PAWTUCKET – The family-owned Simpson’s Pharmacy may be small in stature, but it’s playing an outsized role in the fight against COVID-19 thanks to a staff that’s working hard to vaccinate hard-to-reach populations.
Cheryl (Simpson) Stoukides, who runs Pawtucket’s last remaining family pharmacy at 10 Newport Ave., told The Valley Breeze last Friday that the pharmacy had administered Moderna and Pfizer vaccines to some 500 people over three weeks of operation.
Simpson’s, as the last small pharmacy in Pawtucket, was chosen as part of the city and state’s effort to identify locations to reach people in populations that might not be easy to get vaccines to, including older residents without access to technology and minority residents who don’t speak English as their first language. There’s a huge population of people in this area who are 75 years old or older, she said.
Pawtucket resident Cynthia Craige, a senior citizen, said she was immensely happy to be able to get the vaccine so close to home and not even have to travel to one of the city’s larger clinics. She said she also appreciated getting help with each step of the process.
Craige said the only thing she doesn’t understand is why not everyone would want to get vaccinated against COVID-19.
This is such a techno-savvy vaccine process that it’s “ridiculous,” said Stoukides, which is why they’ve set up a computer at the front of the pharmacy to help people through the process. Many people are walking in with neighbors, she said, and the staff is working with local doctors and health providers to locate more people to get vaccinated. So far, not one vaccine has been sent back, she said, in part because staff have scrambled to find people willing to be vaccinated.
One 101-year-old resident who couldn’t get out of her car even received her vaccine through her car window in the front parking lot, said Stoukides.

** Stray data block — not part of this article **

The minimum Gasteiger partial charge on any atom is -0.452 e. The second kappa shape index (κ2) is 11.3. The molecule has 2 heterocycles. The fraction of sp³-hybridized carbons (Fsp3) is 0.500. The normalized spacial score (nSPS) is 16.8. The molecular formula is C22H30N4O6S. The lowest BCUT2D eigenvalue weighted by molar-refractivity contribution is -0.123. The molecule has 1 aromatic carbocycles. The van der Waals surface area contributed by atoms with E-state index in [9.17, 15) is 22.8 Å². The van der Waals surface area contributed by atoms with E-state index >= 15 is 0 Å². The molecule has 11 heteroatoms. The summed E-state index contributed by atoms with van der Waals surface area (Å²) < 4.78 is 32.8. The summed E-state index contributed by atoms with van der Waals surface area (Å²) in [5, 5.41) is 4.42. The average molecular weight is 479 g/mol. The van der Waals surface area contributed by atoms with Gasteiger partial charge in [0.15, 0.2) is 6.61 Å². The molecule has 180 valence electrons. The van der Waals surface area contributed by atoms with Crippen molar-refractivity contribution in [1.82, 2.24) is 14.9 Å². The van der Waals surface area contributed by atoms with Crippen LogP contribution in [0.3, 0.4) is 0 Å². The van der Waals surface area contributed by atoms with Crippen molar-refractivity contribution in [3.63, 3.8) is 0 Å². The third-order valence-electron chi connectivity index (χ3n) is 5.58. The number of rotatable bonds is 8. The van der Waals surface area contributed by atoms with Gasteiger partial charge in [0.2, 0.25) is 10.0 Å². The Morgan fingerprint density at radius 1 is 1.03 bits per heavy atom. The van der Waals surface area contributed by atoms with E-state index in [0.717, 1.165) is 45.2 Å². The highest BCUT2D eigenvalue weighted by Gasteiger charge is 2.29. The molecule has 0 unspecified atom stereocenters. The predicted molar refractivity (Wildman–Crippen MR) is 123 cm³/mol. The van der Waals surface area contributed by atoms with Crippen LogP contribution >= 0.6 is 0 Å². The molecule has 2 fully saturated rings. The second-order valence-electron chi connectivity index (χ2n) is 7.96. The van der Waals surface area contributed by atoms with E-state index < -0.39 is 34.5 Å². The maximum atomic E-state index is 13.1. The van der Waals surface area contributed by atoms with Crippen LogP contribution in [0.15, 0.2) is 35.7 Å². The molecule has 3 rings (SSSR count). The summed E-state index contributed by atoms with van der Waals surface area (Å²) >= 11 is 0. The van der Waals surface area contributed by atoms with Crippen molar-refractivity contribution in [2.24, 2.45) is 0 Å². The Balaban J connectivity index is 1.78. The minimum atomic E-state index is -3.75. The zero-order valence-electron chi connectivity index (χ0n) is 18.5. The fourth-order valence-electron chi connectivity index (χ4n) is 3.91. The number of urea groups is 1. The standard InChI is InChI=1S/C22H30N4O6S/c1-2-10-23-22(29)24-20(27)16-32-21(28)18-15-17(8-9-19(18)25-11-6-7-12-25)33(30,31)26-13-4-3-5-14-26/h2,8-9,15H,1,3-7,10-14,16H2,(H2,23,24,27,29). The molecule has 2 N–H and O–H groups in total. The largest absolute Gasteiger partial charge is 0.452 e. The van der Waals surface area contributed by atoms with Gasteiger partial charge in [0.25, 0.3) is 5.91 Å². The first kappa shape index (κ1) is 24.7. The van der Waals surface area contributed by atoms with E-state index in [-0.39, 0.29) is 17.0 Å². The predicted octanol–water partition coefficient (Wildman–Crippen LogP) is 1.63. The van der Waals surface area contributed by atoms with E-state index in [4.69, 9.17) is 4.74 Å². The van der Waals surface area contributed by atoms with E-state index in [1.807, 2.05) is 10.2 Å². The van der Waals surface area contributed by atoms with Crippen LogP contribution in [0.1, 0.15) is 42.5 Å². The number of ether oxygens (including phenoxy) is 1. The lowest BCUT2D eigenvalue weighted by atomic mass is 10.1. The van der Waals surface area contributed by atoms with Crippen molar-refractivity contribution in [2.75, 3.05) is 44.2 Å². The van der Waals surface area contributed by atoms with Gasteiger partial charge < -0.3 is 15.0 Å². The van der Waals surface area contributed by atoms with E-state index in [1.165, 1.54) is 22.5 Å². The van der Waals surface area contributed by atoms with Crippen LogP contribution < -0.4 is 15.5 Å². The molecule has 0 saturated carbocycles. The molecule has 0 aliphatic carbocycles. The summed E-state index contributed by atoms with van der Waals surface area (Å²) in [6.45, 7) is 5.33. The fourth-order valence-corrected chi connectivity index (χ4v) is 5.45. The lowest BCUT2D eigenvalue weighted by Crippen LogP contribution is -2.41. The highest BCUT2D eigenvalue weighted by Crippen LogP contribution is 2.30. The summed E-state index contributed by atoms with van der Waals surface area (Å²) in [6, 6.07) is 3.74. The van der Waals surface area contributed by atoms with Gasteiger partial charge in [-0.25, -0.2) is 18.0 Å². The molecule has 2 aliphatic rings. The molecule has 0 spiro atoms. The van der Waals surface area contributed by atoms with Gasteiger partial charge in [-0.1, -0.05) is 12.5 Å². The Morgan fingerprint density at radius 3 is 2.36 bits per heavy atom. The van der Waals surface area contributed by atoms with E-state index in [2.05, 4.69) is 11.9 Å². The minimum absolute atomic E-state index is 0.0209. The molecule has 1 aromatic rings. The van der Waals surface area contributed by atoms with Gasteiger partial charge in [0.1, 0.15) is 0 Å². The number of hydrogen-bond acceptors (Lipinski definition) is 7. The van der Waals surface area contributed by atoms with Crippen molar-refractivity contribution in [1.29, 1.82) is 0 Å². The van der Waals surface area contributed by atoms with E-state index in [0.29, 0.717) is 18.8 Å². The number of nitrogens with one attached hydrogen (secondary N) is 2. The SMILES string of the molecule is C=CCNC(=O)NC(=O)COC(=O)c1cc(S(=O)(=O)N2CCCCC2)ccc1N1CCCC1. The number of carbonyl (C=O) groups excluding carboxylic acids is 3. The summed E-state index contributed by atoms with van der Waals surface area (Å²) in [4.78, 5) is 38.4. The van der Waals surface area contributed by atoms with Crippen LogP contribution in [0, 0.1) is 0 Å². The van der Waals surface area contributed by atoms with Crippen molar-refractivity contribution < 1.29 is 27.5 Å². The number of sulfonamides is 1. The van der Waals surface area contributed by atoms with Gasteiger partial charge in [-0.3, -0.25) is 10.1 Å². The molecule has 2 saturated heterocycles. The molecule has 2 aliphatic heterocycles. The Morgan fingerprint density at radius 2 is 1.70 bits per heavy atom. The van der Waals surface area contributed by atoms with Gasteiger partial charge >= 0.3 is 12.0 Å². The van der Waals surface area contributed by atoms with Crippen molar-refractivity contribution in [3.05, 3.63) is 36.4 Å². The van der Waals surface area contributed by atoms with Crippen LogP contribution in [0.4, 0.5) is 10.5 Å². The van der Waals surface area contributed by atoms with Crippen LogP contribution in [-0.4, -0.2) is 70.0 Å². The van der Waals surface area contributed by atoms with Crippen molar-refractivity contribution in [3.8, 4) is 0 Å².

“Roll down the window, boom,” she said, smiling.
She said Mayor Donald Grebien and the city have been great to work with.
Other pharmacies were making the vaccine available early, she said, but they weren’t getting a state supply as Simpson’s is receiving.
Three additional clinics posted last Thursday for this week, totaling some 300 more vaccines to be administered, were booked within a day, she said.
Simpson’s could probably handle as many as 200 vaccines per day, she said, but they’re trying to keep people spaced out and safe.
Shianne Fernandes, a vaccine-certified student at the University of Rhode Island’s College of Pharmacy, has been helping out at the Simpson’s clinics, sitting alongside Stoukides as they check people in and get them a shot in the arm.
On March 9, Gov. Dan McKee joined Mayor Grebien, Department of Health Director Nicole Alexander-Scott, Rhode Island Education Commissioner Angélica Infante-Green, Executive Director of COVID Response Tom McCarthy, Rhode Island Federation of Teachers and Health Professionals President Francis Flynn, National Education Association Rhode Island President Lawrence Purtill, Pawtucket Teachers’ Alliance President Ronald Beaupre, and Pawtucket School Committee Chairman Gerard Charbonneau in Pawtucket as he announced the statewide initiative to vaccinate teachers, school staff and child care workers.
A number of those who have been vaccinated at Simpson’s so far have been in those categories, and there have also been quite a few younger residents with underlying health conditions, said staff.
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